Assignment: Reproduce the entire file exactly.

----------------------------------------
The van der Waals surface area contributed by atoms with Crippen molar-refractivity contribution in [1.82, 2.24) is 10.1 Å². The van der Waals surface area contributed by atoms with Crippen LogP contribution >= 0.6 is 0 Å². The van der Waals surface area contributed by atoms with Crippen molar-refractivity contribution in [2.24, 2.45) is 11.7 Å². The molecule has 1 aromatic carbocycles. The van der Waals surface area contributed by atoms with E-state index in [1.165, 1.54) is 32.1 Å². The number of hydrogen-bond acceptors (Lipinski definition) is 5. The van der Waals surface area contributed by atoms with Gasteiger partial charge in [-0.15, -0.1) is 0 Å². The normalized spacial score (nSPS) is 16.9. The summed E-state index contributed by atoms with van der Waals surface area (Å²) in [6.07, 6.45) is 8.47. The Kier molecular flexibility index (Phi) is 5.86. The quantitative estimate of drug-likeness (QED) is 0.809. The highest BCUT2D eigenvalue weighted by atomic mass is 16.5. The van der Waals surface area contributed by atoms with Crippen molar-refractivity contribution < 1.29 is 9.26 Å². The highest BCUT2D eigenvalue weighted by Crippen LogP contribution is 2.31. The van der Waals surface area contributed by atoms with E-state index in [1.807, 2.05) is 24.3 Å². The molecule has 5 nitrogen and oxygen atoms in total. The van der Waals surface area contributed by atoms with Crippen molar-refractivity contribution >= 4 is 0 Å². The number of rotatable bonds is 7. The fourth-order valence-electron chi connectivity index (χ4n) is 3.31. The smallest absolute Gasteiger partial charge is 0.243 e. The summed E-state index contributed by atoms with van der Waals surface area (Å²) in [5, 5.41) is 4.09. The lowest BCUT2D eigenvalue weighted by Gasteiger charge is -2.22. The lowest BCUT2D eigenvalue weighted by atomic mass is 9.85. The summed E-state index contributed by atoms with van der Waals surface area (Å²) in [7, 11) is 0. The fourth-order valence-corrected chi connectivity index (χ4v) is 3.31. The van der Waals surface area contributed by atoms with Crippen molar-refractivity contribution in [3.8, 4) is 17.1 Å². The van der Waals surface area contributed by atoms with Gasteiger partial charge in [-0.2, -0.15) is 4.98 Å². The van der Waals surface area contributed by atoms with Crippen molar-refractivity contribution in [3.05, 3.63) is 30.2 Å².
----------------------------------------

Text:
The van der Waals surface area contributed by atoms with Crippen molar-refractivity contribution in [1.82, 2.24) is 10.1 Å². The van der Waals surface area contributed by atoms with Crippen LogP contribution >= 0.6 is 0 Å². The van der Waals surface area contributed by atoms with Crippen molar-refractivity contribution in [2.24, 2.45) is 11.7 Å². The molecule has 1 aromatic carbocycles. The van der Waals surface area contributed by atoms with E-state index in [1.165, 1.54) is 32.1 Å². The number of hydrogen-bond acceptors (Lipinski definition) is 5. The van der Waals surface area contributed by atoms with Gasteiger partial charge in [-0.15, -0.1) is 0 Å². The normalized spacial score (nSPS) is 16.9. The summed E-state index contributed by atoms with van der Waals surface area (Å²) in [6.07, 6.45) is 8.47. The Kier molecular flexibility index (Phi) is 5.86. The quantitative estimate of drug-likeness (QED) is 0.809. The highest BCUT2D eigenvalue weighted by atomic mass is 16.5. The van der Waals surface area contributed by atoms with Crippen molar-refractivity contribution < 1.29 is 9.26 Å². The highest BCUT2D eigenvalue weighted by Crippen LogP contribution is 2.31. The van der Waals surface area contributed by atoms with E-state index in [1.807, 2.05) is 24.3 Å². The molecule has 5 nitrogen and oxygen atoms in total. The van der Waals surface area contributed by atoms with Crippen molar-refractivity contribution >= 4 is 0 Å². The number of rotatable bonds is 7. The fourth-order valence-electron chi connectivity index (χ4n) is 3.31. The smallest absolute Gasteiger partial charge is 0.243 e. The summed E-state index contributed by atoms with van der Waals surface area (Å²) in [5, 5.41) is 4.09. The lowest BCUT2D eigenvalue weighted by Gasteiger charge is -2.22. The lowest BCUT2D eigenvalue weighted by atomic mass is 9.85. The summed E-state index contributed by atoms with van der Waals surface area (Å²) in [7, 11) is 0. The fourth-order valence-corrected chi connectivity index (χ4v) is 3.31. The van der Waals surface area contributed by atoms with Crippen molar-refractivity contribution in [3.8, 4) is 17.1 Å². The van der Waals surface area contributed by atoms with Gasteiger partial charge in [-0.2, -0.15) is 4.98 Å². The van der Waals surface area contributed by atoms with Crippen molar-refractivity contribution in [3.05, 3.63) is 30.2 Å².